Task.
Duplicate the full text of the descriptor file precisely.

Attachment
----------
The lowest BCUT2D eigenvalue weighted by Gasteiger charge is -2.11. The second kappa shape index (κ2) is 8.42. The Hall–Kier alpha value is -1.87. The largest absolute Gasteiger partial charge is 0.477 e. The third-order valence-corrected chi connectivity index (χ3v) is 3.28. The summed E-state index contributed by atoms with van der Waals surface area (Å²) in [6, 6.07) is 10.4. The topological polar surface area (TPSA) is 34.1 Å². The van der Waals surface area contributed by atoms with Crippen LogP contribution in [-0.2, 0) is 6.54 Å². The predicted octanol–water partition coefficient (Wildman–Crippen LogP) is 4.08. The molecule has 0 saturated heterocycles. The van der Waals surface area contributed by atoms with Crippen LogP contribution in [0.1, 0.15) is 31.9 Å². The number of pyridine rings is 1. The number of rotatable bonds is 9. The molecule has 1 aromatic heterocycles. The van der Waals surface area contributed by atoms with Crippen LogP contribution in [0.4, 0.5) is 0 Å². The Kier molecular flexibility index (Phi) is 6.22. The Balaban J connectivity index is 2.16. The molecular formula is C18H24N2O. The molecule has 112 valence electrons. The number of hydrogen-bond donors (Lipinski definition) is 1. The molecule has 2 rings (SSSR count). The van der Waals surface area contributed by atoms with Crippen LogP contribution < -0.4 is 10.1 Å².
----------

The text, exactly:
The lowest BCUT2D eigenvalue weighted by Gasteiger charge is -2.11. The second kappa shape index (κ2) is 8.42. The Hall–Kier alpha value is -1.87. The largest absolute Gasteiger partial charge is 0.477 e. The third-order valence-corrected chi connectivity index (χ3v) is 3.28. The summed E-state index contributed by atoms with van der Waals surface area (Å²) in [6, 6.07) is 10.4. The topological polar surface area (TPSA) is 34.1 Å². The van der Waals surface area contributed by atoms with Crippen LogP contribution in [-0.2, 0) is 6.54 Å². The predicted octanol–water partition coefficient (Wildman–Crippen LogP) is 4.08. The molecule has 0 saturated heterocycles. The van der Waals surface area contributed by atoms with Crippen LogP contribution in [0.1, 0.15) is 31.9 Å². The number of pyridine rings is 1. The number of rotatable bonds is 9. The molecule has 1 aromatic heterocycles. The van der Waals surface area contributed by atoms with Crippen LogP contribution in [0.4, 0.5) is 0 Å². The Kier molecular flexibility index (Phi) is 6.22. The Balaban J connectivity index is 2.16. The molecular formula is C18H24N2O. The molecule has 112 valence electrons. The number of hydrogen-bond donors (Lipinski definition) is 1. The molecule has 2 rings (SSSR count). The van der Waals surface area contributed by atoms with Crippen LogP contribution < -0.4 is 10.1 Å².